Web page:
• Data matching, such as the National Fraud Initiative, is an effective method to detect irregularities. The Council participates in this Initiative and regularly provides information for data matching purposes with the data of other public bodies. Services are also encouraged to undertake proactive data matching exercises. Periodically testing for anomalies can highlight irregular transactions before other methods such as a routine audit. As well as acting as a deterrent, it also allows frauds to be stopped sooner.
  • Once an irregularity has been identified the matter should be brought, in the first instance, to the attention of the member of staff’s line manager.
  • Line managers should report the matter, if appropriate to their manager, and seek guidance from People and Organisation. 
  • If an allegation relates to a member of staff’s line manager, then the matter should be escalated to the next most senior person who is not involved. If the matter is considered particularly serious then consideration should be given to using the whistleblowing procedure.
  • Regardless of the reporting method the Council will ensure that the information received will be treated confidentially.
  • All employees are required to report any circumstances which may suggest an irregularity affecting the finances, property, services or policy of the Council.
  • Internal and External audit can assist services in detecting irregularities.

 8. Investigation

  • Aberdeen City Council will take immediate and robust action in accordance with the Managing Discipline policy against any staff who are suspected of breaching any part of this policy.
  • Investigations fall into two categories; Civil and Criminal with each having its own definition of guilt. Each allegation will be assessed on its own merits and the most appropriate person will be allocated to investigate. Investigations can be time consuming and complex therefore it is important that investigators are given support and that consideration be given to re-allocating their own work where appropriate.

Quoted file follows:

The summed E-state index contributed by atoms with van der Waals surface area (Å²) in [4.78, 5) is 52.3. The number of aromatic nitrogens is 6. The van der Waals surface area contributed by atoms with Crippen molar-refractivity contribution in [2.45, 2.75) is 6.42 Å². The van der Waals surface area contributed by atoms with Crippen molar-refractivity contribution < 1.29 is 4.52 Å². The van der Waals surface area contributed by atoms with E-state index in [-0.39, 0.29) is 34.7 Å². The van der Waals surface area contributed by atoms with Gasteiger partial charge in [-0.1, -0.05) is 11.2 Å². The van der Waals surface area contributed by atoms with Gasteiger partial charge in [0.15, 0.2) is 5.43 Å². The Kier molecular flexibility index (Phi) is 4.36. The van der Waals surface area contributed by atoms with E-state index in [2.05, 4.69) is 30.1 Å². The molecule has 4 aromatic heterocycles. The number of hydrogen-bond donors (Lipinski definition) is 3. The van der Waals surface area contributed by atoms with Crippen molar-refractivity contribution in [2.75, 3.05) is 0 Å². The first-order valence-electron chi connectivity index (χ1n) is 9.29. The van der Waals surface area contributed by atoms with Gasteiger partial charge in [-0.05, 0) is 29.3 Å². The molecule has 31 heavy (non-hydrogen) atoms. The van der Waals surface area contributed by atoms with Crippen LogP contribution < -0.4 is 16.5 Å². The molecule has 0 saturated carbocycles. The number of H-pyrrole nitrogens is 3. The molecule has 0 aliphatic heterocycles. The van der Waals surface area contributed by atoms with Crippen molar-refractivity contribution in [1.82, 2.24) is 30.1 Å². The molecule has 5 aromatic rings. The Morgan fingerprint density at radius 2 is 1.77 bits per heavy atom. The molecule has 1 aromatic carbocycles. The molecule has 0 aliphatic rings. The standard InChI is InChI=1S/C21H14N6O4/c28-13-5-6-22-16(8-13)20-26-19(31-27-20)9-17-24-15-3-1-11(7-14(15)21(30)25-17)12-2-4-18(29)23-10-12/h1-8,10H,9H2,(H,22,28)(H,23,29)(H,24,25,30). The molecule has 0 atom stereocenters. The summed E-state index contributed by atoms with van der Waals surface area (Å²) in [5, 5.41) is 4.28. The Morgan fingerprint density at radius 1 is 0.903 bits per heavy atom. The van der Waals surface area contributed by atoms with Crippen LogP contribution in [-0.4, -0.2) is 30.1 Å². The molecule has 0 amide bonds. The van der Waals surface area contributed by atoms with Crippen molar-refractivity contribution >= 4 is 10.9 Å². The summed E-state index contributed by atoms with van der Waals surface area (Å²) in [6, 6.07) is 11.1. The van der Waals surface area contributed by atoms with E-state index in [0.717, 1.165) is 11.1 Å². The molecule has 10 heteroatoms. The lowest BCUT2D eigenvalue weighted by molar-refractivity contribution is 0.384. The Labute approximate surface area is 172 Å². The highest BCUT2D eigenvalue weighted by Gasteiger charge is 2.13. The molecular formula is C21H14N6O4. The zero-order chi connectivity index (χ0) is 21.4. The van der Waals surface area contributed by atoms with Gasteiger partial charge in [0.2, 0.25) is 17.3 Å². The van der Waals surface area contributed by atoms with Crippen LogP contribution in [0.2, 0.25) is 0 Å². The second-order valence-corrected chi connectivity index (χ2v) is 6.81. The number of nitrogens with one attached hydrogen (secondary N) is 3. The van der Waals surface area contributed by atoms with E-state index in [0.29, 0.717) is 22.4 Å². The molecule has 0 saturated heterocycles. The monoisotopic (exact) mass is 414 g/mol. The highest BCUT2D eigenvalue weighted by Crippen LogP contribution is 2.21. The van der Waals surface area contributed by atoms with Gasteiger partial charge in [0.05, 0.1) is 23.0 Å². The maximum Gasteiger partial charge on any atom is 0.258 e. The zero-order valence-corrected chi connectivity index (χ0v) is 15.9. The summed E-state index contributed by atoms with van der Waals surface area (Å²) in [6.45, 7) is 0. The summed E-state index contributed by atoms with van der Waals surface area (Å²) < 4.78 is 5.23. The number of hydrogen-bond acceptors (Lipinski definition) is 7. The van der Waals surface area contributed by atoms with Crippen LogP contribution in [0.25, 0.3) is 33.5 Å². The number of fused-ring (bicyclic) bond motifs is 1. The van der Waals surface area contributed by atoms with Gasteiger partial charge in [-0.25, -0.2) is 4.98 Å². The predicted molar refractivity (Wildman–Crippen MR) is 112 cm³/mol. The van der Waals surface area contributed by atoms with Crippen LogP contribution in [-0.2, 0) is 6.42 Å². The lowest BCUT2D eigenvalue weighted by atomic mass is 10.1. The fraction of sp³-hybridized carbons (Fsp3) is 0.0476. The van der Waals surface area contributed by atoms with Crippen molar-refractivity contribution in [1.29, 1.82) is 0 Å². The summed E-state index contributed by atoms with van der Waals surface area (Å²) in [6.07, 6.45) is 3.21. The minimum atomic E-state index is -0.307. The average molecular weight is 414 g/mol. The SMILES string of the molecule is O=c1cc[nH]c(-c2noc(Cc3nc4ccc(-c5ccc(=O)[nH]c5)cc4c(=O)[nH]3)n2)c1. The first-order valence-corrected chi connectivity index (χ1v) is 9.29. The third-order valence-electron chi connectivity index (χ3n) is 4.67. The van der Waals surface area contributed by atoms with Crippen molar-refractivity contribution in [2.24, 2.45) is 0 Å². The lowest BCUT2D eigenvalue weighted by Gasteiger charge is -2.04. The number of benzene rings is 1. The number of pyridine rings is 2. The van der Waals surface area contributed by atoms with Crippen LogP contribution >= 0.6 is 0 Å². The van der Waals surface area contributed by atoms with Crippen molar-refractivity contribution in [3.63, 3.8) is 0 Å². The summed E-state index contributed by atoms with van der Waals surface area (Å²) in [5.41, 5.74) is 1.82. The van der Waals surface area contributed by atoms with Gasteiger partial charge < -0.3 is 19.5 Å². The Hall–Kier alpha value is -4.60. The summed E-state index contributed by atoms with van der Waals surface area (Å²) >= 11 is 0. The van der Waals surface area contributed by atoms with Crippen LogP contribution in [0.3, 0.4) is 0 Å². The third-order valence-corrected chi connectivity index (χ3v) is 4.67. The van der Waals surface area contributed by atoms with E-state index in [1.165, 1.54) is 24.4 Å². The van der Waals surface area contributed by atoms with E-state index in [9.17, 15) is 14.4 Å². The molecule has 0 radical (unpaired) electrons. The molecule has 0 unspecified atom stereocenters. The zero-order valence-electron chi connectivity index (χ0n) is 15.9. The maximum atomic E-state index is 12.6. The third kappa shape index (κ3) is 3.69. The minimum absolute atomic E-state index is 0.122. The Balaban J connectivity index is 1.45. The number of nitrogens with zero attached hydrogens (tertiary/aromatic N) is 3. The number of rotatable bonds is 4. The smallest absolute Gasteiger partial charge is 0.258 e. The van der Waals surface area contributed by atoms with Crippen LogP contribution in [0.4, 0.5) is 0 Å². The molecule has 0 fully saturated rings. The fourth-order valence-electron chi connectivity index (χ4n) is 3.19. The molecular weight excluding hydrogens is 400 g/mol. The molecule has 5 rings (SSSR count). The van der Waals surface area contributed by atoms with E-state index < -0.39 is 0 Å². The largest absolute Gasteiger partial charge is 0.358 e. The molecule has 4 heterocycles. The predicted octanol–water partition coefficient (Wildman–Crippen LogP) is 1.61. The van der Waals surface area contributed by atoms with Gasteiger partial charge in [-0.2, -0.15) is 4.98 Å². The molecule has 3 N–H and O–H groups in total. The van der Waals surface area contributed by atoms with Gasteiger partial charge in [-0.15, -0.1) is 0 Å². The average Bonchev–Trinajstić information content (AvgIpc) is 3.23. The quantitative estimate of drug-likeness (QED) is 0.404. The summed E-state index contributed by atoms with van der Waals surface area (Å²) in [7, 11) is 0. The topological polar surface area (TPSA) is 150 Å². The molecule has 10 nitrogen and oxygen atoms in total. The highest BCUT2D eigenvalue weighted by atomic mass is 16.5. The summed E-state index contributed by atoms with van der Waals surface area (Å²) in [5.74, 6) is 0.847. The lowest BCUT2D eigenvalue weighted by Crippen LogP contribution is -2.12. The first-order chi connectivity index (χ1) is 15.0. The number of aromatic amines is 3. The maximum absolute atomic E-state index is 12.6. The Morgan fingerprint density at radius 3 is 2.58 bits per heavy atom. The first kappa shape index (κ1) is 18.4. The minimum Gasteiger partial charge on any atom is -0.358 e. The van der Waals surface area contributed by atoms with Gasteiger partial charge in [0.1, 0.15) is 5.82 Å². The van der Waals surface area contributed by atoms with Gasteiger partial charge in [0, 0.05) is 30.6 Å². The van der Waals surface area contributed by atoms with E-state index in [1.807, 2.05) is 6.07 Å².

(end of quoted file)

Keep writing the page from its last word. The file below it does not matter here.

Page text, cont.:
• The nature of the allegation will often dictate who is responsible for the investigation. Where a member of staff has been implicated it will be up to the individual service to determine, in line with the Managing Discipline/Employee Investigation Policy, what initial action will be taken. 
  • Investigation officer’s must ensure that the Head of Finance and the Monitoring Officer has been notified upon commencement and completion of an investigation which involves fraud, bribery or corruption.
  • It should be borne in mind that whilst making enquiries investigators may uncover additional evidence which may in turn implicate other staff.
  • In the event that an investigation uncovers evidence which suggests that there has been a breach of criminal law, the investigation officer will discuss the findings with a representative from HR and a senior manager from the service involved. The final decision on whether the case is pursued criminally will rest with the service.
  • Where it has been established that employees who have been in receipt of state benefit, have failed to adhere to the terms of receiving the benefit i.e where an overpayment has occurred, shall be subject to Council disciplinary action.
  • Any allegations relating to the conduct of Elected Members will be referred to the Public Standards Commissioner or Police Scotland.
  • The Council’s Corporate Fraud Investigation Team are responsible for managing and investigating a wide rage of abuses against Council Services Eg, Blue Badge Fraud, Housing Tenancy Fraud, Non Domestic Rate Fraud etc. 
  • The Corporate Fraud Investigation Team will also undertake employee investigation as per the Managing Discipline Guide. The team will also undertake intelligence led proactive investigations relating to staff matters. These could include but are not limited to, for example, data matching single person discount council tax records with staff addresses.
  • All allegations relating to benefit fraud should be made to Benefit Fraud page.
  • Where information has been received via the whistleblowing procedure it will be up to the Monitoring Officer to decide who will be responsible for the investigation.

Relevant Documents and Links